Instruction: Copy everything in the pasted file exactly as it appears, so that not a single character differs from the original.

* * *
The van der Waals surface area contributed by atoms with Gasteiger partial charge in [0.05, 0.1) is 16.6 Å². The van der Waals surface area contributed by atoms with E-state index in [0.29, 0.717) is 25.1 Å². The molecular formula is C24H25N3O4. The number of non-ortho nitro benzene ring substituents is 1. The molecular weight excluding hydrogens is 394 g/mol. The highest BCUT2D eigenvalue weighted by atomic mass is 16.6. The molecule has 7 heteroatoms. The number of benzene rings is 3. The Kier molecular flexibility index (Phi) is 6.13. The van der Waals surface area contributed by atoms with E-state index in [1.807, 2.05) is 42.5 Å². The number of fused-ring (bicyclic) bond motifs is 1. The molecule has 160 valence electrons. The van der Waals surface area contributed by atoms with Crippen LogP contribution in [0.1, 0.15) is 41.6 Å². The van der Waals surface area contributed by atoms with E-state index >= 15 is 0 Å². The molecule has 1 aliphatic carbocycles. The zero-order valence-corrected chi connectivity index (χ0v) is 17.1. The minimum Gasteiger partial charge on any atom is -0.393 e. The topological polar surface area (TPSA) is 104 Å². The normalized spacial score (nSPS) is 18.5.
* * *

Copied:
The van der Waals surface area contributed by atoms with Gasteiger partial charge in [0.05, 0.1) is 16.6 Å². The van der Waals surface area contributed by atoms with E-state index in [0.29, 0.717) is 25.1 Å². The molecular formula is C24H25N3O4. The number of non-ortho nitro benzene ring substituents is 1. The molecular weight excluding hydrogens is 394 g/mol. The highest BCUT2D eigenvalue weighted by atomic mass is 16.6. The molecule has 7 heteroatoms. The number of benzene rings is 3. The Kier molecular flexibility index (Phi) is 6.13. The van der Waals surface area contributed by atoms with E-state index in [1.807, 2.05) is 42.5 Å². The number of fused-ring (bicyclic) bond motifs is 1. The molecule has 160 valence electrons. The van der Waals surface area contributed by atoms with Crippen LogP contribution in [0.1, 0.15) is 41.6 Å². The van der Waals surface area contributed by atoms with E-state index >= 15 is 0 Å². The molecule has 1 aliphatic carbocycles. The zero-order valence-corrected chi connectivity index (χ0v) is 17.1. The minimum Gasteiger partial charge on any atom is -0.393 e. The topological polar surface area (TPSA) is 104 Å². The normalized spacial score (nSPS) is 18.5.